How did I get into this field? Approximately 25 years ago a patient of mine had tardive dyskinesia as a result of a prescription, and I was the last one in a chain of physicians who gave collagen. That got me so upset that it made me search for better ways. From there, I moved into chelation and other things. Then I developed a problem myself; I had a mass in my breast. It was very frightening. I had heard of natural hormone replacement therapy. This forced me overnight to start a search. From there, of necessity, natural hormone replacement therapy became one of my greatest loves, which I practice with pleasure.

JB: One patient who has successfully gone through your program is Gail Sheehy. She was very complimentary about your approach in her book about menopause. It seems we are having increasing numbers of hormone-related problems in women and in men. Where do you think these challenges and problems are coming from?

ball.gif (524 bytes)SC: I feel it starts from the disaster of menarche that we see in Western culture, especially in our culture — sooner, earlier, and earlier. The reason is that our girls (also boys, for that matter) are fed lots of estrogen through milk, cheese, and ice cream. Estrogen is given to cows, and, of course, it comes straight from the meat, milk, and milk products. And so, this culture has been overfed estrogen. The mere level of estrogen that begins to appear in the blood of these girls triggers the diencephalic response. Ultimately, they have a problem producing the gonadotropin-releasing hormone to cleanse the maturation of ovaries.

Another thing that bothers me is television. I want to alert all parents about television, with its explicit sex and violence. The mixing of the two drives is very dangerous. It, too, triggers the diencephalic response that commences the cascade of events that starts the maturation of the gonads. That is the second one. The first one is bad enough, but the second one is a social disaster. I would like all concerned people to look into this and limit viewing on the part of children and patients. So we have early menarche. We know that the longer we have estrogen in the body, the longer we have the possibility of problems.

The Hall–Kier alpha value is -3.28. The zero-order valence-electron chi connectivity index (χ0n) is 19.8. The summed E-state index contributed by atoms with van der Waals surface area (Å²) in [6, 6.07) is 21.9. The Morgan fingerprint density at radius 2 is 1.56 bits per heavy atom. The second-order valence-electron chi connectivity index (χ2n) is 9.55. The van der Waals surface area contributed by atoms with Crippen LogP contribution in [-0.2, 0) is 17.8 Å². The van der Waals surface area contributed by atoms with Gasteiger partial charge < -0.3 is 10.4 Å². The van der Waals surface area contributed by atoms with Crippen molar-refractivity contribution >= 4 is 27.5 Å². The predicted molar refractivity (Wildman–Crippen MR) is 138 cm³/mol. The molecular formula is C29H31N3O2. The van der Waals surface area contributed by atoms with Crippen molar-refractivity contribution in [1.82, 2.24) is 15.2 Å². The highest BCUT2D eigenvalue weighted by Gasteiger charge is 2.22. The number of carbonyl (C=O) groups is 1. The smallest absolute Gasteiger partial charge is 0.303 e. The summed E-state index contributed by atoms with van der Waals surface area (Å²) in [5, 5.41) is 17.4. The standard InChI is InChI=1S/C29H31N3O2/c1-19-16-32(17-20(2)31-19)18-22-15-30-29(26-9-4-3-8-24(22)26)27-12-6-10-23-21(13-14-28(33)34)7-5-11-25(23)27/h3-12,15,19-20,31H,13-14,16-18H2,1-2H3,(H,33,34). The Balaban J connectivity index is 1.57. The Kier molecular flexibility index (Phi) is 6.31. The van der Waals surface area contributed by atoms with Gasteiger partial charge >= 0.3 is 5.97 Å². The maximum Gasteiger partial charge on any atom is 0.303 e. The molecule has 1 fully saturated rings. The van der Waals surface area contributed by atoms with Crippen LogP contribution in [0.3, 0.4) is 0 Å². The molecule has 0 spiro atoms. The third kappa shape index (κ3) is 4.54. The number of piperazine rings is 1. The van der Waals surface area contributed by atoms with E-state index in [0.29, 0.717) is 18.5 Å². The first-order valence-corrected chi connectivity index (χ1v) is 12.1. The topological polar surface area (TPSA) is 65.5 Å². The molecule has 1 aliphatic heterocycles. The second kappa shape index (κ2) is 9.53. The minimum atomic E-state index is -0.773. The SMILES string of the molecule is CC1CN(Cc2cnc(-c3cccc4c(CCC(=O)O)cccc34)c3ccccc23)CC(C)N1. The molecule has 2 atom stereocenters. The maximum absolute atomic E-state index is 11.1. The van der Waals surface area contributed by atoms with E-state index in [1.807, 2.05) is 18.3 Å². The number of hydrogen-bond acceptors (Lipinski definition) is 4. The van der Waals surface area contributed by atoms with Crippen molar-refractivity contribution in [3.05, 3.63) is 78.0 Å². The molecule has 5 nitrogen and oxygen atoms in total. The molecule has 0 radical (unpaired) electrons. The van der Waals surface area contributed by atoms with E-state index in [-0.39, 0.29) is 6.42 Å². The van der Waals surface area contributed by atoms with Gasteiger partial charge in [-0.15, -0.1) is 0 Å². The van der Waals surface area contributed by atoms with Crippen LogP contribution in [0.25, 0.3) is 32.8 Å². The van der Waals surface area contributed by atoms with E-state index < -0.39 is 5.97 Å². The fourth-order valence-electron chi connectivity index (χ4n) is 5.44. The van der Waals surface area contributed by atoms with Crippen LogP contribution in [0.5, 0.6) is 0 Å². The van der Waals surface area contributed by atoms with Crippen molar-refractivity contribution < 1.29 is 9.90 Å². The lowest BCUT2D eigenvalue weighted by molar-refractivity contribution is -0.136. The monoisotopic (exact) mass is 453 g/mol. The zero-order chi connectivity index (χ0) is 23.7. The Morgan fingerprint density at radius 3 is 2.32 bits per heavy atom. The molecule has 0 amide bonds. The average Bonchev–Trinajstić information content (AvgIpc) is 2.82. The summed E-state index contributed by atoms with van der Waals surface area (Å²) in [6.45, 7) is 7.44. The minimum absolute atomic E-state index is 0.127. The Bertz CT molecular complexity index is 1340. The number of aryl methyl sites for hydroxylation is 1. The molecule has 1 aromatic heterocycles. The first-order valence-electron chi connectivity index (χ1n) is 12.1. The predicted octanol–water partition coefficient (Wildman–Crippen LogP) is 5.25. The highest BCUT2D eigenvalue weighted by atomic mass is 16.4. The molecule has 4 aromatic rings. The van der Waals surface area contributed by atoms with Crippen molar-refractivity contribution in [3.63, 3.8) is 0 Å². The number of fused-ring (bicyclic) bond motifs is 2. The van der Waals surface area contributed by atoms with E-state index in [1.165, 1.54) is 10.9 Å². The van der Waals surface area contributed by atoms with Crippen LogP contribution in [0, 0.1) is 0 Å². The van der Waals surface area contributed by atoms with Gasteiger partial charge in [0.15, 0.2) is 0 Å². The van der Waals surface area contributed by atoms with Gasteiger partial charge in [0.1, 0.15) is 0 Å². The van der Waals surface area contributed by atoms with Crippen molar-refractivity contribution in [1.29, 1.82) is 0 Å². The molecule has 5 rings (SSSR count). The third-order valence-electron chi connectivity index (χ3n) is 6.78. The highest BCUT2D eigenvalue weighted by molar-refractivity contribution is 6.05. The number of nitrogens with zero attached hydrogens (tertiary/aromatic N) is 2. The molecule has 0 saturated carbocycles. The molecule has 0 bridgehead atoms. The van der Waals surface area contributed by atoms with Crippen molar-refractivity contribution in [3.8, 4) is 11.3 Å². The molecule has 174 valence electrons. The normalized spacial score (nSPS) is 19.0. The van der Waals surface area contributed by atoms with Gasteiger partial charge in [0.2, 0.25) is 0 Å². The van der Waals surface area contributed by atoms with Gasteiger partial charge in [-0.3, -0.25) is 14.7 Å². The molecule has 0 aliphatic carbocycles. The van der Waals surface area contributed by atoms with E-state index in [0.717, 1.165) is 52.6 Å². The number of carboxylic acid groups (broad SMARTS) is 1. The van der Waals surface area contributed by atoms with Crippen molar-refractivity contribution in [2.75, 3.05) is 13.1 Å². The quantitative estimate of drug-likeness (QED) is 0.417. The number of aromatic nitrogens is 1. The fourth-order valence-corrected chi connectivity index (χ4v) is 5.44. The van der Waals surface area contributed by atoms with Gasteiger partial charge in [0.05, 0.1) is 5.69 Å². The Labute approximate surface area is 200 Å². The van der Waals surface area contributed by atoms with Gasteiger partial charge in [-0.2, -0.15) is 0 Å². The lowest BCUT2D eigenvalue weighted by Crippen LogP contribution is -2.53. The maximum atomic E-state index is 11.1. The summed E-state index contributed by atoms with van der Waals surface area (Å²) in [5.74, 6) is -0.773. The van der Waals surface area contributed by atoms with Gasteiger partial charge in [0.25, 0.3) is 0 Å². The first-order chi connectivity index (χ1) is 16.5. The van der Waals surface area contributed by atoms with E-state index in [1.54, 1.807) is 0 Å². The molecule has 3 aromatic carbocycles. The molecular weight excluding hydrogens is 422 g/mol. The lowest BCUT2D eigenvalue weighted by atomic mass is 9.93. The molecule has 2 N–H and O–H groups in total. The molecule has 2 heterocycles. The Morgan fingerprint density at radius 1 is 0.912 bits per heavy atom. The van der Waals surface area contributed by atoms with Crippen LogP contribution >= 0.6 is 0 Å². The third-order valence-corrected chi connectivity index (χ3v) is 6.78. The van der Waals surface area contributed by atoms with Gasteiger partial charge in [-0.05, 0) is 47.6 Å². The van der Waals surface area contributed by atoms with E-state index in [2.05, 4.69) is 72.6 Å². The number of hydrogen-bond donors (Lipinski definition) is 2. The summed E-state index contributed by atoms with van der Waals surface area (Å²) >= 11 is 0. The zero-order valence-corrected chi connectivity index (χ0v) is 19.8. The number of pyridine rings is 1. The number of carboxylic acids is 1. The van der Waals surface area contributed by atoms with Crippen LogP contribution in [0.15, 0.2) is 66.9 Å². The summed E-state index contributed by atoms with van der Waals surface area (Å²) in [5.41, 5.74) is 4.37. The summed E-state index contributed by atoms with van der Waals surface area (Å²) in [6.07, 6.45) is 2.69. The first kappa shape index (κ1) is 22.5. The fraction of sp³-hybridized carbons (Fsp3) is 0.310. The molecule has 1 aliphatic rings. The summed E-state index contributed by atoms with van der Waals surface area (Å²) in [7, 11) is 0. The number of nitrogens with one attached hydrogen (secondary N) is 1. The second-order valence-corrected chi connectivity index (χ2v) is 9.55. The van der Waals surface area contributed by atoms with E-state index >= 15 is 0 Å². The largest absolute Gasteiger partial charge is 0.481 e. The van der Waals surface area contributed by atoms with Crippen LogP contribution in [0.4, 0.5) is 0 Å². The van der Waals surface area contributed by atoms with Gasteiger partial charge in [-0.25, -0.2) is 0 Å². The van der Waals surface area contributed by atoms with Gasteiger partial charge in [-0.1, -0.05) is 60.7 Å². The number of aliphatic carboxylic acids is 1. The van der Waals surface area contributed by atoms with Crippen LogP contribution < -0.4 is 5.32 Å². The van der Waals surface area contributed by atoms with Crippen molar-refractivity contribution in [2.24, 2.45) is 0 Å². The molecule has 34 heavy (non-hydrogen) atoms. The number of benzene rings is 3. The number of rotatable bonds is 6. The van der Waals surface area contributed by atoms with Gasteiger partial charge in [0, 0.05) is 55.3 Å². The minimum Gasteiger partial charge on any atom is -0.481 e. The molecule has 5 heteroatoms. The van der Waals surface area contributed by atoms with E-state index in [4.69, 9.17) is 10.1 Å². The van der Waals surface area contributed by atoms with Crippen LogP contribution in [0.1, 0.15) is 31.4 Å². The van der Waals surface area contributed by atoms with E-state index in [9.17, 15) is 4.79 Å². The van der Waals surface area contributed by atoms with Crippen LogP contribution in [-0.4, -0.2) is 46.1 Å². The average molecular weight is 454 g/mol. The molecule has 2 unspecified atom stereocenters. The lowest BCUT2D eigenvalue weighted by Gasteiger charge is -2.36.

Which estrogen? Not the good estrogen, but the bad estrogen. We do have xenoestrogens that are byproducts of petrochemicals present in our environment, and they go straight into our food chain to the vegetables if they are not free or organic. We have everyone consuming a great amount of foreign estrogens or xenoestrogens, which are very toxic. They bind to the receptors in the breast, the gonads, or the fatty parts of the body and stay with the fat forever. When we lose weight, they are released into the system and are very carcinogenic. This is not the good estrogen. As you know, good estrogen actually prevents the ability of the xenoestrogen and the toxic estrogen to bind to the receptor. One has to be aware of the very distinct difference. Genistein flavones in soy products are excellent because they actually protect us from binding with these xenotoxic estrogens and the estrogens in milk products and meats. So, of course this creates possibilities of disturbances, although they are in the system forever.

What happens after menarche commences is that these subliminal levels of estrogen hide the ones we produce, which the girls could use, and those taken exogenously from food. We now have too much estrogen. This excess of estrogen inhibits the maturation of the gonads by inhibiting the luteinizing hormone (LH). I believe this is why we have defects in LH: the endogenous versus the exogenous estrogen is too much. This defect in LH produces a defect in maturation of the corpus luteum. What we now have is the maturation phase of the ovary or the egg. The movement of the ovocyte to the surface for expulsion of the egg commences. But at the time the egg should begin a secretion on day 8, 9, 10 to give a high level of LH, it is not there. So, this egg comes toward the surface but does not transform itself; the corpus luteum does not release the egg. The corpus luteum normally produces progesterone Now, we have osteoprogesterone, and we do have, as everyone knows, anovulatory processes, where the process does not occur at all. We have a defect in ovulation where there is paucity of progesterone. In either case, we have the possibility of this egg becoming a cyst. Ergo, the excess of ovarian cysts that we see in our patients. In today’s world more than ever it is much increased.